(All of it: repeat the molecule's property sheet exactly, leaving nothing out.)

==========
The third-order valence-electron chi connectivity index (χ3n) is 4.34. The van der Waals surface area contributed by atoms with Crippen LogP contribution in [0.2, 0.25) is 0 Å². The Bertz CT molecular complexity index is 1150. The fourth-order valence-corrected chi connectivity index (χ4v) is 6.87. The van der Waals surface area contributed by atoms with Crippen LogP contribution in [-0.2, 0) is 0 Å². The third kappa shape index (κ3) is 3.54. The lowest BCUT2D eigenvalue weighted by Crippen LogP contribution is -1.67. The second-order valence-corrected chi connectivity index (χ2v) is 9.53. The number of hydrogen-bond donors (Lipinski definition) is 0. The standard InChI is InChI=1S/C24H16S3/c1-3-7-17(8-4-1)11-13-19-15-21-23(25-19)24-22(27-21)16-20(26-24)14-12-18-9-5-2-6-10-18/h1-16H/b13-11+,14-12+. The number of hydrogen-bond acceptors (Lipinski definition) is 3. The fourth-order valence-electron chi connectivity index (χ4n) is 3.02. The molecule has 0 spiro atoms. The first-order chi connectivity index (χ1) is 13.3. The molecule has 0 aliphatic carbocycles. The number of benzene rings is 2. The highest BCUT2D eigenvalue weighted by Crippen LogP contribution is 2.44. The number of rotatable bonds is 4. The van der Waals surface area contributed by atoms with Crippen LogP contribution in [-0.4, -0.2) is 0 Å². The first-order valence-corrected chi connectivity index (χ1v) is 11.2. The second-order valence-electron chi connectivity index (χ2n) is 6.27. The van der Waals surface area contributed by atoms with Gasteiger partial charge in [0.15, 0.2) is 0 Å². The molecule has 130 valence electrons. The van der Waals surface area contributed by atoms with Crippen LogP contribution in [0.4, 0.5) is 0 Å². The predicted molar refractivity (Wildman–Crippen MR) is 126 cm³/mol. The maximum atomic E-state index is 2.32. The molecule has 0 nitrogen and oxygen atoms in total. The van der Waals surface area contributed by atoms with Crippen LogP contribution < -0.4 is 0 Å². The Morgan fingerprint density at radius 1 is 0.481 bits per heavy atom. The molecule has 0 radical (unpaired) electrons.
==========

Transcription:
The third-order valence-electron chi connectivity index (χ3n) is 4.34. The van der Waals surface area contributed by atoms with Crippen LogP contribution in [0.2, 0.25) is 0 Å². The Bertz CT molecular complexity index is 1150. The fourth-order valence-corrected chi connectivity index (χ4v) is 6.87. The van der Waals surface area contributed by atoms with Crippen LogP contribution in [-0.2, 0) is 0 Å². The third kappa shape index (κ3) is 3.54. The lowest BCUT2D eigenvalue weighted by Crippen LogP contribution is -1.67. The second-order valence-corrected chi connectivity index (χ2v) is 9.53. The number of hydrogen-bond donors (Lipinski definition) is 0. The standard InChI is InChI=1S/C24H16S3/c1-3-7-17(8-4-1)11-13-19-15-21-23(25-19)24-22(27-21)16-20(26-24)14-12-18-9-5-2-6-10-18/h1-16H/b13-11+,14-12+. The number of hydrogen-bond acceptors (Lipinski definition) is 3. The fourth-order valence-electron chi connectivity index (χ4n) is 3.02. The molecule has 0 spiro atoms. The first-order chi connectivity index (χ1) is 13.3. The molecule has 0 aliphatic carbocycles. The number of benzene rings is 2. The highest BCUT2D eigenvalue weighted by Crippen LogP contribution is 2.44. The number of rotatable bonds is 4. The van der Waals surface area contributed by atoms with Crippen LogP contribution in [-0.4, -0.2) is 0 Å². The first-order valence-corrected chi connectivity index (χ1v) is 11.2. The second-order valence-electron chi connectivity index (χ2n) is 6.27. The van der Waals surface area contributed by atoms with Gasteiger partial charge in [0.15, 0.2) is 0 Å². The molecule has 130 valence electrons. The van der Waals surface area contributed by atoms with Crippen LogP contribution in [0.4, 0.5) is 0 Å². The predicted molar refractivity (Wildman–Crippen MR) is 126 cm³/mol. The maximum atomic E-state index is 2.32. The molecule has 0 nitrogen and oxygen atoms in total. The van der Waals surface area contributed by atoms with Crippen LogP contribution < -0.4 is 0 Å². The Morgan fingerprint density at radius 1 is 0.481 bits per heavy atom. The molecule has 0 radical (unpaired) electrons.